Andrey Sokurec: It’s a good question. We’re changing the market scene  a little bit, but when we started originally, we were thinking to buy houses and sell out of houses on the contract [unintelligible [00:07:25].13] and help people to become homeowners, so we sold quite a few homes on a contract [unintelligible [00:07:31].19]. Then with the new regulations (Dodd-Frank act) we stopped doing that, because now you cannot have balloon payments, and it’s become complicated.

So what we do is we build our own niche, we market to people who wanna have easy, stress-free sale; our average customer is 45+ years, who wanna sell their parents house and they don’t want realtors; they also want to have easy, stress-free out, they don’t wanna have strangers in the house. We built a really nice process to serve them better than anybody else.

I don’t believe that anyone in the country has the same process that we have and what we do for customers.

Joe Fairless: I’d love to learn more, because on the surface what you described, in my opinion, is you’re wholesaling the house, where the owner wants a stress-free sale, no realtors, not a lot of people coming. That sounds like it would be a wholesaler who is just tying it up and then finding a buyer with cash. Are you doing something different than that?

Andrey Sokurec: Yes, first of all we don’t do wholesale. What we do is we buy every house, and probably 70% of the homes we renovate ourselves, and 30% we sell to smaller investors. We decided to change the whole marketing message; we don’t use any “cash” words in our marketing, and we’ve built quite a unique process. For example, when somebody sells a house to us, after it’s done – and a lot of people have emotional connections – we do a final “say goodbye” tour, where they might tell the relatives and [unintelligible [00:09:21].26] actually painting the house, and we collect the best memories from the family and put it right below the painting.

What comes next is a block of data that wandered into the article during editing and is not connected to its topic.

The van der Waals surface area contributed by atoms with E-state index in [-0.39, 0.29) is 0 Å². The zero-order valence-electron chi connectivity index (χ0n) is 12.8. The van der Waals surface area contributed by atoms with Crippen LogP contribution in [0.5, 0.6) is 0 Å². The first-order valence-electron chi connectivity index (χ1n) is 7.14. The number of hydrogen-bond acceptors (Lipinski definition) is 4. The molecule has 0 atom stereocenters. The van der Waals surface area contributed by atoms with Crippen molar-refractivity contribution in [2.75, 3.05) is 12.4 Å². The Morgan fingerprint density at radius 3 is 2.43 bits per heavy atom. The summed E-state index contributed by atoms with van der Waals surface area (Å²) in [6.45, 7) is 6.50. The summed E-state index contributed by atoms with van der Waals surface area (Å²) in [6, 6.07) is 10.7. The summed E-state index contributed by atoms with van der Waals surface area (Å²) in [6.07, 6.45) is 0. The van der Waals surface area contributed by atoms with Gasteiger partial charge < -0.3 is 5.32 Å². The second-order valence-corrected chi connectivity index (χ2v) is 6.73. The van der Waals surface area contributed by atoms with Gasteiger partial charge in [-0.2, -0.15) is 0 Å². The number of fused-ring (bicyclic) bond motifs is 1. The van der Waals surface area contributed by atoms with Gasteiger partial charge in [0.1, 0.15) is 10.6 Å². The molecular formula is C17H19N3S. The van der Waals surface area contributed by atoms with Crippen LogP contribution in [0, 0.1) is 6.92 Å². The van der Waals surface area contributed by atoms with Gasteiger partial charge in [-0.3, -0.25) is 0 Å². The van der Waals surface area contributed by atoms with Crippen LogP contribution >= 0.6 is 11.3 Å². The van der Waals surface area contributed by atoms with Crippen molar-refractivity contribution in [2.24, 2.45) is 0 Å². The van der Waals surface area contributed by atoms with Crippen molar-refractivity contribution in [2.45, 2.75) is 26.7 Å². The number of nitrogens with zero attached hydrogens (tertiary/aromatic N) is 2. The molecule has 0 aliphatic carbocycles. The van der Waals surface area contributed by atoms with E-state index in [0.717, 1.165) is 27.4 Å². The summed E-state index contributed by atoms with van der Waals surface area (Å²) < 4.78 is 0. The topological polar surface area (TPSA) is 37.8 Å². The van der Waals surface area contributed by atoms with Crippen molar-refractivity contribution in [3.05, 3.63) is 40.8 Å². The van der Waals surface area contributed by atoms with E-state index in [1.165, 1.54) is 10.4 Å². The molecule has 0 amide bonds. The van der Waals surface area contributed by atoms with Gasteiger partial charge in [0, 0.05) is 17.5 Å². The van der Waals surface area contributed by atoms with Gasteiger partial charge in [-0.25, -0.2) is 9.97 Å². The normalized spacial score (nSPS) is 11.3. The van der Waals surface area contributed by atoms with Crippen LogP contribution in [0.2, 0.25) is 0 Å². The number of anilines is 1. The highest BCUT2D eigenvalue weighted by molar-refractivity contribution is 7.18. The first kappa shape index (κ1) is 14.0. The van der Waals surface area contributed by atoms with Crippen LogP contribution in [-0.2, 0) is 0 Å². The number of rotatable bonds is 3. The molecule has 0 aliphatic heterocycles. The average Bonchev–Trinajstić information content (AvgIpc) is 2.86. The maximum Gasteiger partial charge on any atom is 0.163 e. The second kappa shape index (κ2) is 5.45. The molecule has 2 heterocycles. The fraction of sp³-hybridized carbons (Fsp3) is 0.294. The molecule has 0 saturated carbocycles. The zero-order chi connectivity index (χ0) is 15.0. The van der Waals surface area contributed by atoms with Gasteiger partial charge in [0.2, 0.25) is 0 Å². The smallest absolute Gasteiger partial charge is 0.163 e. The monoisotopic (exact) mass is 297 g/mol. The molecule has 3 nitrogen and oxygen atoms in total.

It’s interesting, but let me pull out my Facebook page – when we give the plaque with the painting of the house people are actually crying, because it’s so emotional. Let me just recap  some memories that people put. This is the best memory – a house on 10325 Clinton Avenue; the basement door became the measurement board for the height and growth records of children, grandchildren and great-grandchildren. The second-best memory, Christmas Eve with children [unintelligible [00:10:10].03] pajamas for the long night of opening presents and songs around the piano.

So what my point is — because everybody can offer a better competitive price, and we offer a competitive price because we are efficient, but not a lot of people actually strive to serve people better than anybody else. When I got into this business, I saw a lot of ads like “We buy houses cash” and it sounded like a used car salesperson, and there is a negative connotation about what exactly it means; it’s like, “Hey, you flip houses?” and a lot of people are skeptical and then go negative.